While I don’t think anyone is going to credibly argue that the Quest 3 comes anywhere near the Vision Pro in terms of hardware, that’s an extremely stark difference. It’s also one that highlights the wide distinction in terms of audience. Mark Zuckerberg didn’t have to mention the competition by name when he referred to the Quest 3 as, “the first mainstream headset with high-res color mixed reality.”
(Zuck took an even stronger and more direct stance shortly after the Vision Pro’s unveil, stating, “By contrast, every demo that [Apple] showed was a person sitting on a couch by themself. I mean, that could be the vision of the future of computing, but like, it’s not the one that I want.”
There’s no hard and fast definition for what constitutes “mainstream,” of course, but point taken. I would argue that $500 is still too high a price point to call the system truly mainstream (the mind boggles at how many of these things the company would sell at $200 a pop), but that’s a far more reasonable request for a vast majority of potential buyers.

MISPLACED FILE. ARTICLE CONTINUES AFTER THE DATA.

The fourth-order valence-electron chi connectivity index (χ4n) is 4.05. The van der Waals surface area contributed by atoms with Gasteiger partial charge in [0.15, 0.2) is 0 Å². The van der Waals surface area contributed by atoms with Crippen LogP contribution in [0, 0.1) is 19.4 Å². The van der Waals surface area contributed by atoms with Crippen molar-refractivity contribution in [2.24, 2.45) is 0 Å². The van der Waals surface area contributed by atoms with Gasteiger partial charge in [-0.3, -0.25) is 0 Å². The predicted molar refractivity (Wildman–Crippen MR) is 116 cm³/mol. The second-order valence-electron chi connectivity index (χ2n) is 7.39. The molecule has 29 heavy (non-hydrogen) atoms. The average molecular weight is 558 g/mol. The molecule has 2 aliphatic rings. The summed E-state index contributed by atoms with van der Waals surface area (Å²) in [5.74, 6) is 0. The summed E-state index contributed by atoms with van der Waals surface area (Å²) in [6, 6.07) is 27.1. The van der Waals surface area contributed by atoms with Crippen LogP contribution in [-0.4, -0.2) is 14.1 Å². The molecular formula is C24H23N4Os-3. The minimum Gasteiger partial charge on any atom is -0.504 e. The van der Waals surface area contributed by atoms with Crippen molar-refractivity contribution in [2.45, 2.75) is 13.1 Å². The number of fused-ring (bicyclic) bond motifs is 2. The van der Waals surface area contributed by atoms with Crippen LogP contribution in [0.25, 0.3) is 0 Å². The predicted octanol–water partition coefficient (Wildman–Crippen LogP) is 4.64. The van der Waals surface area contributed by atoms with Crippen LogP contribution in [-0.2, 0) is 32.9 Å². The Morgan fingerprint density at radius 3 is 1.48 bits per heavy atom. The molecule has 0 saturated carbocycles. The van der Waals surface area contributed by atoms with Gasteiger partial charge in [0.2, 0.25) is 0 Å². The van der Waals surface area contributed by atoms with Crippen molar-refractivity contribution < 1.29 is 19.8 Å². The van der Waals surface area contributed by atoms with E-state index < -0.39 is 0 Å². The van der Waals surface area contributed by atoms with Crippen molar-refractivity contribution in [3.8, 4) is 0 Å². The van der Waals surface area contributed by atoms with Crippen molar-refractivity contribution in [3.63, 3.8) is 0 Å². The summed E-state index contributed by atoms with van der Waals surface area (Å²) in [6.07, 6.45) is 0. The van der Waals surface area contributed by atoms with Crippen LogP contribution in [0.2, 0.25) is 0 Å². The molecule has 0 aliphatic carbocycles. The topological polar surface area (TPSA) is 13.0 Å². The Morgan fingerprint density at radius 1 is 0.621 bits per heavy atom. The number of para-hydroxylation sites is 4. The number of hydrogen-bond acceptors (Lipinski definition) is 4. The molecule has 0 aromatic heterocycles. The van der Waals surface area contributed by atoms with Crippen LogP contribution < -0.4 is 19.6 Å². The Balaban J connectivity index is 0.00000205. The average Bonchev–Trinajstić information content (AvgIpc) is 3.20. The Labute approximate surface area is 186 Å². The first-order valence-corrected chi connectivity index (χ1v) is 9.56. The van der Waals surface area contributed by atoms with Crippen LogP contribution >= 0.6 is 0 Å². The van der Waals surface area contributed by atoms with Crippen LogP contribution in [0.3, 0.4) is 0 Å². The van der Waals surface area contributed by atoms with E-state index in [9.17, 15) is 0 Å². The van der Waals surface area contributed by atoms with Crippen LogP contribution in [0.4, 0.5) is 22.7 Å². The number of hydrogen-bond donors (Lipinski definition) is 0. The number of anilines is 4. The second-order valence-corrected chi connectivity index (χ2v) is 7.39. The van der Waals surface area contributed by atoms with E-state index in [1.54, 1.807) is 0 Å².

Perceived markets also play an outsized role in all of these. Along with acknowledging how difficult content is, Magic Leap’s pivot toward enterprise is a direct result of the hardware’s asking price. There likely isn’t a deep pool of customers willing to pay $3,500 to play casual games on an AR headset. But if you’re able to convince businesses that they’ll be saving a lot of money on training, they will take a good, long look at your offering.
That’s not to say that Meta isn’t also embracing the enterprise. Last year it announced the Quest Pro, at double the price of the Quest 3. While I would argue that the new headset makes the pro version largely superfluous for the vast majority of users, Meta Quest for Business reaffirms its commitment to the category. But the Quest 3 is still very much an entertainment-first device.